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Tipsheet

Here's the Latest Thing Democrats Want to Ban in the Name of Going 'Green'

Carolyn Kaster

The once-greater State of Minnesota is apparently trying to play catch up to the wokesters in California with a new bill introduced in the state House that would ban gasoline powered lawn and garden tools.

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The bill was authored by Democrat state Reps. Jerry Newton of Coon Rapids and Heather Edelson of Edina and would take effect on January 1, 2025 with a prohibition on "fossil fuel powered" lawn and garden tools that requires "new lawn and garden equipment sold, offered for sale, or distributed in or into Minnesota must be powered solely by electricity."

The common tools covered by the ban would be "equipment powered by a spark ignition engine rated at or below 19 kilowatts or 25 gross horsepower" such as a lawnmower, leaf blower, hedge clipper, chainsaw, lawn edger, string trimmer, or brush cutter. 

While plug-in or battery-powered hedge trimmers, lawnmowers, or leaf blowers may be a tenable option for those like Reps. Newton and Edelson who live in the suburbs of the Twin Cities or don't have much of a yard, most residents in the rest of Minnesota would find non-fossil fuel powered lawn tools useless for their properties. And likely put a serious dent in the profitability of lawn and garden service companies who wouldn't be able to do as much per day due to downtime needed to recharge their tools or the cost of needing twice the amount of equipment to do the same amount of work as gas-powered tools. 

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As a writeup in the Minnesota-based Center for the American Experiment notes of the proposed ban on "fossil fuel powered" equipment:

According to Bob Vila’s website, this would effectively outlaw any push-mower that is gas-powered, and it would impact most riding lawnmowers, which use engines topping out at 24 horsepower, as well.

While electric leaf blowers or hedge clippers may work fine for urban and suburban dwellers, these tools are entirely insufficient for anyone who needs to do serious work out in the country. Felling trees or cutting firewood on a wood lot with a battery-powered electric chainsaw? Give me a break.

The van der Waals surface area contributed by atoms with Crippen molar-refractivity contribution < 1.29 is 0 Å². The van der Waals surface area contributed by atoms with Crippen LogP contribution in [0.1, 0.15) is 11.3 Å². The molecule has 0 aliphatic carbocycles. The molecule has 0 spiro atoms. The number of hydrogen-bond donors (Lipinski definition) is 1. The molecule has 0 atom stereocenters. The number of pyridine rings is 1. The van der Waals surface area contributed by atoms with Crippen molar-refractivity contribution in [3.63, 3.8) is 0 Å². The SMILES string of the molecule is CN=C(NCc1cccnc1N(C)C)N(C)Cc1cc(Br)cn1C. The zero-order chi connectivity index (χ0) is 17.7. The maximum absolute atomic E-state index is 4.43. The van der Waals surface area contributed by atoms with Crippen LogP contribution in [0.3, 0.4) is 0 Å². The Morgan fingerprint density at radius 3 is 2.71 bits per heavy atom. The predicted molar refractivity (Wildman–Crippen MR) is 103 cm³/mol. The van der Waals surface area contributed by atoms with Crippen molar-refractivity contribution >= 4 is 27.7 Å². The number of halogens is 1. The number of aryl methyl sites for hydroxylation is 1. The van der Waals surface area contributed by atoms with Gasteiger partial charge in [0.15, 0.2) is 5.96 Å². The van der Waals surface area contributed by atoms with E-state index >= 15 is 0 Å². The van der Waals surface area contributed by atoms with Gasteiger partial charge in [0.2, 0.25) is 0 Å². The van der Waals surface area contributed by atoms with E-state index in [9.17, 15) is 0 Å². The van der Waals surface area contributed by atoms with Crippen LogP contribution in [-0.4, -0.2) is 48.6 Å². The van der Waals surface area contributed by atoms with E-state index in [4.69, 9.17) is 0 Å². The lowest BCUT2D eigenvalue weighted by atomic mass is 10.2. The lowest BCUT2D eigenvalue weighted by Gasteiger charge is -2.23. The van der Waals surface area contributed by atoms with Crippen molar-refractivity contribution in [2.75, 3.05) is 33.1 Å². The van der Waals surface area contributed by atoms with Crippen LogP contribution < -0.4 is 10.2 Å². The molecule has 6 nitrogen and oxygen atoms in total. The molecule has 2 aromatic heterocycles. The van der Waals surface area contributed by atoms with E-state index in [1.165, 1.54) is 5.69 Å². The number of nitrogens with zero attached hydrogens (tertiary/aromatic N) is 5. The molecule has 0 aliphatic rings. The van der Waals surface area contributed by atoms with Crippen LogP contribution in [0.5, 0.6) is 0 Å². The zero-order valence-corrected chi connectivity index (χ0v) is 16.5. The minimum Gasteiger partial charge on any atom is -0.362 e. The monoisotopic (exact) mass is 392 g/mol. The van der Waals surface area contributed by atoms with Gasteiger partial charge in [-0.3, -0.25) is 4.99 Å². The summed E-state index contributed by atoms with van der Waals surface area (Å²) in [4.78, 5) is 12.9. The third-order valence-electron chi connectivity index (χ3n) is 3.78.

This legislation wisely leaves snowblowers off the list of contraband, but its introduction demonstrates that urban and suburban liberals have no idea how rural Minnesotans live their lives, and it suggests that they don’t care to learn.

It's hard to imagine hunters (such as those in this writer's family back home in Minnesota) would be able to find a plug for their electric chainsaw while miles deep into grouse country in order to chop some trees for fire, shelter, or other needs. The only option would be to plug their "green" electric chainsaw into a gas-powered generator which defeats the entire purpose while also illustrating one part of climate warriors' shortsighted do-goodism. All that electric equipment relies, unsurprisingly, on electricity...which comes from generation plants that are often powered by fossil fuels. 

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But for the Democrats in control of the Minnesota state House and Senate, pushing policies that are the norm in California and sound like something President Joe Biden would approve of in his crusade to end fossil fuels — regardless of their impact on Minnesota's businesses and residents — is apparently just fine. 

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